We crossed into Turkey by bus – our first ‘proper’ border crossing since leaving the UK. With the border formalities completed in about an hour and a half, we passed fields and fields (and fields, and fields) of sunflowers on the four hours between the border and Istanbul. We were expecting a strong cat showing in Turkey and the count steadily ticked upwards even from the bus window. We also saw lots of minarets and I suggested to Oli that we might like to count these too. Perhaps it’s for the best that he flatly refused!
We were very excited to be in Istanbul for a couple of reasons: it’s a city that’s been high on our list for a while, it marks us crossing into Asia on our overland journey (which feels like a pretty big milestone), and most importantly, my parents were coming to visit! This was much needed – it’s only been a month and we’ve already started telling identical jokes simultaneously. They weren’t even funny when only one of us was telling them, so it was high time for some outside company.
We had a day and a half in Istanbul before my parents arrived, and then one full day together in which we did some serious sightseeing.
Stop 1: Hagia Sophia
Over its 1485-year history, the Hagia Sophia has been a church, a mosque and a museum. Most recently, it was converted back to a mosque in 2020, and this meant that we couldn’t visit all parts of the building that were previously open. Despite this, it was a pretty amazing space.
Stop 2: The Blue Mosque
Our next stop was just across the Sultanahmet Park from the Hagia Sophia: the iconic Sultanahmet Camii, better known as the Blue Mosque.
Sadly, the interior of the Blue Mosque is currently undergoing restoration work and so we didn’t get the full effect of the spectacular interior. None of us could quite work out how Mum managed to take this photo (below right), which seemed to circumvent all the scaffolding across the interior of the dome! I’m assuming she didn’t climb up, but to be honest I wouldn’t rule it out.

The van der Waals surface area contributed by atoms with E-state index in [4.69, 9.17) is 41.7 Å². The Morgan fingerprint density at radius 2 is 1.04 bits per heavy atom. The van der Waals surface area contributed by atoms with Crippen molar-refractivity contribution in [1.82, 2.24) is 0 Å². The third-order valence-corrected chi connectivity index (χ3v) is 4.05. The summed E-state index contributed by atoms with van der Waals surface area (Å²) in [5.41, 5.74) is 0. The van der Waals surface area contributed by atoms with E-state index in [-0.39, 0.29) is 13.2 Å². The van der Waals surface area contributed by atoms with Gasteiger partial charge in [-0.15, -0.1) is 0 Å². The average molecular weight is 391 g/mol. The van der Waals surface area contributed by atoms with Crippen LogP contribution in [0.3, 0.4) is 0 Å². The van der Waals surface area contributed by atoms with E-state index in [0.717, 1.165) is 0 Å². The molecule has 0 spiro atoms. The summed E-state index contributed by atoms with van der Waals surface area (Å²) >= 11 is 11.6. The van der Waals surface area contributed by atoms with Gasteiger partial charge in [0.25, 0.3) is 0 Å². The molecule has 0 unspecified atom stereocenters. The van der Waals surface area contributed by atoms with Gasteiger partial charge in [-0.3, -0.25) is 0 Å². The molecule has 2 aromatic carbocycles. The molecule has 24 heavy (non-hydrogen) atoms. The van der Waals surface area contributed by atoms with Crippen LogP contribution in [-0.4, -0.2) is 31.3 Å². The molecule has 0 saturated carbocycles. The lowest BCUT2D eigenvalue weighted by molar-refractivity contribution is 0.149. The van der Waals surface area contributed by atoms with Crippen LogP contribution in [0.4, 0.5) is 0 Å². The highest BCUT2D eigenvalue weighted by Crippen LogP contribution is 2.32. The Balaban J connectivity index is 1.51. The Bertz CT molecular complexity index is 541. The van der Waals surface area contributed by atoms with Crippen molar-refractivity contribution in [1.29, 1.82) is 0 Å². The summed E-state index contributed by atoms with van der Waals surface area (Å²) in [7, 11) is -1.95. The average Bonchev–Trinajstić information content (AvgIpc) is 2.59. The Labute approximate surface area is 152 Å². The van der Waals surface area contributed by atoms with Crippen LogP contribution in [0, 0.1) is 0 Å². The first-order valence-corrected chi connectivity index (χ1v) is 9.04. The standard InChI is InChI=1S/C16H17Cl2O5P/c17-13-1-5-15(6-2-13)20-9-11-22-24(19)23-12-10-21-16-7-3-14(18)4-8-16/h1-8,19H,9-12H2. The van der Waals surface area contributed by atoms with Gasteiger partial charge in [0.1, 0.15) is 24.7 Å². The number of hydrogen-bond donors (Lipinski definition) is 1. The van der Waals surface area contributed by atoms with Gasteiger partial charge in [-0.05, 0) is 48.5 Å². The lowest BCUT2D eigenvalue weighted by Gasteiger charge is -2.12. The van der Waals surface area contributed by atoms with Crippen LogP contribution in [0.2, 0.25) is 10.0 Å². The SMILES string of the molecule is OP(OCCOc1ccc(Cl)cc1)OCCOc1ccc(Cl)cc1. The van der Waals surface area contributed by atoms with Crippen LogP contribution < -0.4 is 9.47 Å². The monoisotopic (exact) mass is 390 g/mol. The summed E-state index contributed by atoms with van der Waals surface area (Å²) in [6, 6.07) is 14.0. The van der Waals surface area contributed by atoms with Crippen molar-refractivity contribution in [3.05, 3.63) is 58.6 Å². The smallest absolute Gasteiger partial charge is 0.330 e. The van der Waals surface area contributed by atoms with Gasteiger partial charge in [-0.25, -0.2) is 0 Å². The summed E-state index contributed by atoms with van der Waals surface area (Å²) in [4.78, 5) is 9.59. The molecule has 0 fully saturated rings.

Stop 3: Basilica Cistern
We didn’t have the best start when Oli managed to book tickets to visit an entirely different cistern on the extremely confusing website (you do have to wonder how many tourist-attraction cisterns one city really needs) but despite the crowds, this stop was a bit of a highlight. Built in 532 to provide the city with fresh water, it was a cavernous underground space supported by columns that had been salvaged (or pinched) from ancient temples. It was then somehow entirely forgotten and wasn’t rediscovered until 1545. We wandered around the space on raised walkways searching for fish (we didn’t spot any) and admired the art installations set between the columns.
Stop 4: Lunch at Sultanbahti Köftecisi
It was a bit of a challenge in the well touristed area of Sultanahmet to find somewhere decent for lunch, but we were lucky to find Sultanbahti Köftecisi recommended on a blog post. It was tucked away up some stairs and had a reassuringly small menu (normally a good sign) so we ordered nearly all of the dishes on offer. We shared lentil soup, köfte, bean salad, rice and chips, and demolished it all.
Stop 5: Topkapı Palace
Our final sightseeing stop of the day was a biggie – the Topkapı Palace. We could probably have spent all day here exploring the four courts and all of their constituent buildings, containing treasures such as the Spoonmaker’s Diamond (which weighs a casual 86 carats!)
By this point we were seriously flagging, so we kept saying we would stop and then proceeded to explore a whole new part of the palace. It turns out that with four of us, it’s much harder to enforce the only look at two things in each room rule! Our favourite part of all was probably the gorgeous tiles in the Harem.
Stop 6: Dinner at Antiochia
In the evening, we treated ourselves to a delicious meal at Antiochia, where we faced the age-old problem that Dad wanted to order his own food, while Mum, Oli and I all wanted to share (to be fair, it was a meze restaurant). So, we compromised and Dad ordered his own and we all ate it for him. He made a great choice!
The next day, we parted ways so that Mum and Dad could catch a flight to Izmir. Oli and I were booked onto an overnight train (more on that later), so we had a full day to fill and headed for the Anatolian (Asian) side of the city – we’d visited briefly a few days ago but wanted to explore the Kadıköy and Moda neighbourhoods. It was worth the trip – without any big-hitting tourist sites, there were fewer foreign visitors and it felt much less international and more like a real working city. We really liked the laid back vibe and spent the day wandering, watching ferries, fighting a bull, counting many cats, admiring the street art, riding the tram and stocking up on dinner to eat on the train at the beautiful produce market.